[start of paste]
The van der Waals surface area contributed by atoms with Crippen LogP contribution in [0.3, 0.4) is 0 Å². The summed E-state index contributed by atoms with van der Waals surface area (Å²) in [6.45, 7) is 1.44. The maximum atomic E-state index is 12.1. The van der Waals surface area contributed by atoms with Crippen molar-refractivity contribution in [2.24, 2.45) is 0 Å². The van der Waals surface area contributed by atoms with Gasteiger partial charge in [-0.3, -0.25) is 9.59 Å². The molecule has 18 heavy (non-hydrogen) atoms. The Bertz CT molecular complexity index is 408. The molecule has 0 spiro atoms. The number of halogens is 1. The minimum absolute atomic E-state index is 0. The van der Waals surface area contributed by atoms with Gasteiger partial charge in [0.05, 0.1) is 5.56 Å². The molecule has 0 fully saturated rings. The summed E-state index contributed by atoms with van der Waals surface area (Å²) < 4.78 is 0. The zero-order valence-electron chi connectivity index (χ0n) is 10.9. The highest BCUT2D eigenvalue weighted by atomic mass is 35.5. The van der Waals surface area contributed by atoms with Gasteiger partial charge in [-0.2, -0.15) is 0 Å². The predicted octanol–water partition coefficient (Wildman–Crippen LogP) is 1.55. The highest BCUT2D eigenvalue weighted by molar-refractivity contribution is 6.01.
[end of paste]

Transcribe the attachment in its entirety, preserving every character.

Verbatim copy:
The van der Waals surface area contributed by atoms with Crippen LogP contribution in [0.3, 0.4) is 0 Å². The summed E-state index contributed by atoms with van der Waals surface area (Å²) in [6.45, 7) is 1.44. The maximum atomic E-state index is 12.1. The van der Waals surface area contributed by atoms with Crippen molar-refractivity contribution in [2.24, 2.45) is 0 Å². The van der Waals surface area contributed by atoms with Gasteiger partial charge in [-0.3, -0.25) is 9.59 Å². The molecule has 18 heavy (non-hydrogen) atoms. The Bertz CT molecular complexity index is 408. The molecule has 0 spiro atoms. The number of halogens is 1. The minimum absolute atomic E-state index is 0. The van der Waals surface area contributed by atoms with Gasteiger partial charge in [0.05, 0.1) is 5.56 Å². The molecule has 0 fully saturated rings. The summed E-state index contributed by atoms with van der Waals surface area (Å²) < 4.78 is 0. The zero-order valence-electron chi connectivity index (χ0n) is 10.9. The highest BCUT2D eigenvalue weighted by atomic mass is 35.5. The van der Waals surface area contributed by atoms with Gasteiger partial charge in [-0.2, -0.15) is 0 Å². The predicted octanol–water partition coefficient (Wildman–Crippen LogP) is 1.55. The highest BCUT2D eigenvalue weighted by molar-refractivity contribution is 6.01.